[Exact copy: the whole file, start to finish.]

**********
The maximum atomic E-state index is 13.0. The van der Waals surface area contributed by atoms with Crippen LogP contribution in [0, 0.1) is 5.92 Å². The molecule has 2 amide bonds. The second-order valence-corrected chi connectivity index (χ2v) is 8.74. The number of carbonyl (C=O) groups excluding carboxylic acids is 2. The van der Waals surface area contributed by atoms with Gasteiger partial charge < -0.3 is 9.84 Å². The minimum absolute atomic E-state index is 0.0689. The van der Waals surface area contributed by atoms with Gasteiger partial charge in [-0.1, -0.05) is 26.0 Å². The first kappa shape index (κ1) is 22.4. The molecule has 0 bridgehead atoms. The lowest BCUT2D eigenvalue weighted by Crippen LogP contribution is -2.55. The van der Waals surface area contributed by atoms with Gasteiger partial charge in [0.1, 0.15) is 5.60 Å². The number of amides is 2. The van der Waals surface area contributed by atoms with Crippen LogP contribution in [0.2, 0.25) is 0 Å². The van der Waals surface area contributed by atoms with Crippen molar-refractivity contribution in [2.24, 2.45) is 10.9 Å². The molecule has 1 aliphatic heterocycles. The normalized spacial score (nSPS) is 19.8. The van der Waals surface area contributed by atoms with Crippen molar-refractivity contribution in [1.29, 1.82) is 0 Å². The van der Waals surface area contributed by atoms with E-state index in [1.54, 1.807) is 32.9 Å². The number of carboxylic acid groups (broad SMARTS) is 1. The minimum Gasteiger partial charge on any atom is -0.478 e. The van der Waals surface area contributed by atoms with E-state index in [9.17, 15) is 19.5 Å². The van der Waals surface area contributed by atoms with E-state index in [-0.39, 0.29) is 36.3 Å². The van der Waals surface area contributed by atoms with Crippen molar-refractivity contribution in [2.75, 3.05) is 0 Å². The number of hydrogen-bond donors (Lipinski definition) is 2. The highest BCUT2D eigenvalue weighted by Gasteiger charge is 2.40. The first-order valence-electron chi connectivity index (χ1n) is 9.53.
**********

The maximum atomic E-state index is 13.0. The van der Waals surface area contributed by atoms with Crippen LogP contribution in [0, 0.1) is 5.92 Å². The molecule has 2 amide bonds. The second-order valence-corrected chi connectivity index (χ2v) is 8.74. The number of carbonyl (C=O) groups excluding carboxylic acids is 2. The van der Waals surface area contributed by atoms with Gasteiger partial charge < -0.3 is 9.84 Å². The minimum absolute atomic E-state index is 0.0689. The van der Waals surface area contributed by atoms with Gasteiger partial charge in [-0.1, -0.05) is 26.0 Å². The first kappa shape index (κ1) is 22.4. The molecule has 0 bridgehead atoms. The lowest BCUT2D eigenvalue weighted by Crippen LogP contribution is -2.55. The van der Waals surface area contributed by atoms with Gasteiger partial charge in [0.1, 0.15) is 5.60 Å². The number of amides is 2. The van der Waals surface area contributed by atoms with Crippen LogP contribution in [0.2, 0.25) is 0 Å². The van der Waals surface area contributed by atoms with Crippen molar-refractivity contribution in [2.24, 2.45) is 10.9 Å². The molecule has 1 aliphatic heterocycles. The normalized spacial score (nSPS) is 19.8. The van der Waals surface area contributed by atoms with Crippen molar-refractivity contribution in [1.29, 1.82) is 0 Å². The van der Waals surface area contributed by atoms with E-state index in [1.54, 1.807) is 32.9 Å². The number of carboxylic acid groups (broad SMARTS) is 1. The minimum Gasteiger partial charge on any atom is -0.478 e. The van der Waals surface area contributed by atoms with E-state index in [9.17, 15) is 19.5 Å². The van der Waals surface area contributed by atoms with E-state index in [-0.39, 0.29) is 36.3 Å². The van der Waals surface area contributed by atoms with Crippen molar-refractivity contribution in [2.75, 3.05) is 0 Å². The number of hydrogen-bond donors (Lipinski definition) is 2. The highest BCUT2D eigenvalue weighted by Gasteiger charge is 2.40. The first-order valence-electron chi connectivity index (χ1n) is 9.53.